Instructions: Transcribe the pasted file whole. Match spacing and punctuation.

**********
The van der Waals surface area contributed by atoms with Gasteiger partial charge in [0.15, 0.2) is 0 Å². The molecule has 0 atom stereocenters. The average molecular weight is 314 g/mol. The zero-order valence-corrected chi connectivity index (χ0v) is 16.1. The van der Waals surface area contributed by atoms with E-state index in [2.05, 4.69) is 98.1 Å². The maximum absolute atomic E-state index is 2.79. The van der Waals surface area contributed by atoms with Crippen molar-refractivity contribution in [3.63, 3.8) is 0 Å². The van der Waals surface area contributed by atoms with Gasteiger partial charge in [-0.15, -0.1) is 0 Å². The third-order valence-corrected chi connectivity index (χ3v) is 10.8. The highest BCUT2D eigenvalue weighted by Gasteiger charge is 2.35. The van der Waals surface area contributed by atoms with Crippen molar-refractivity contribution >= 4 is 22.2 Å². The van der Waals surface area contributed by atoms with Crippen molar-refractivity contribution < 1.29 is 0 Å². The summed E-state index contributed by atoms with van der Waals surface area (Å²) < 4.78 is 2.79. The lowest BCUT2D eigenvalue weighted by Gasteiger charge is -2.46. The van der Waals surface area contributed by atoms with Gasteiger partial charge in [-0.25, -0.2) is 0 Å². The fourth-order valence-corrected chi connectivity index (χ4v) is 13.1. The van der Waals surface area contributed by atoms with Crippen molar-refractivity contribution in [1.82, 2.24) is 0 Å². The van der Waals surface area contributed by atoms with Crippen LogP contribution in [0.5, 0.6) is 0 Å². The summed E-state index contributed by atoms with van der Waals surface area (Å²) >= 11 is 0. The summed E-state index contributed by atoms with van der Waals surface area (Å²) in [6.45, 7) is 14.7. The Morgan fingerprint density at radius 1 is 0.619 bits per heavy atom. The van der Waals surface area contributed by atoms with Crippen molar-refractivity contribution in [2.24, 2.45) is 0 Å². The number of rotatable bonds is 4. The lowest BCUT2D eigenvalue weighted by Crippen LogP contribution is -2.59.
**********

The van der Waals surface area contributed by atoms with Gasteiger partial charge in [0.15, 0.2) is 0 Å². The molecule has 0 atom stereocenters. The average molecular weight is 314 g/mol. The zero-order valence-corrected chi connectivity index (χ0v) is 16.1. The van der Waals surface area contributed by atoms with E-state index in [2.05, 4.69) is 98.1 Å². The maximum absolute atomic E-state index is 2.79. The van der Waals surface area contributed by atoms with Crippen molar-refractivity contribution in [3.63, 3.8) is 0 Å². The van der Waals surface area contributed by atoms with Gasteiger partial charge in [-0.15, -0.1) is 0 Å². The third-order valence-corrected chi connectivity index (χ3v) is 10.8. The highest BCUT2D eigenvalue weighted by Gasteiger charge is 2.35. The van der Waals surface area contributed by atoms with Crippen molar-refractivity contribution >= 4 is 22.2 Å². The van der Waals surface area contributed by atoms with Crippen molar-refractivity contribution < 1.29 is 0 Å². The summed E-state index contributed by atoms with van der Waals surface area (Å²) < 4.78 is 2.79. The lowest BCUT2D eigenvalue weighted by Gasteiger charge is -2.46. The van der Waals surface area contributed by atoms with Gasteiger partial charge in [-0.25, -0.2) is 0 Å². The fourth-order valence-corrected chi connectivity index (χ4v) is 13.1. The van der Waals surface area contributed by atoms with Crippen molar-refractivity contribution in [1.82, 2.24) is 0 Å². The van der Waals surface area contributed by atoms with Crippen LogP contribution in [0.5, 0.6) is 0 Å². The summed E-state index contributed by atoms with van der Waals surface area (Å²) >= 11 is 0. The summed E-state index contributed by atoms with van der Waals surface area (Å²) in [6.45, 7) is 14.7. The Morgan fingerprint density at radius 1 is 0.619 bits per heavy atom. The van der Waals surface area contributed by atoms with Crippen molar-refractivity contribution in [2.24, 2.45) is 0 Å². The number of rotatable bonds is 4. The lowest BCUT2D eigenvalue weighted by Crippen LogP contribution is -2.59.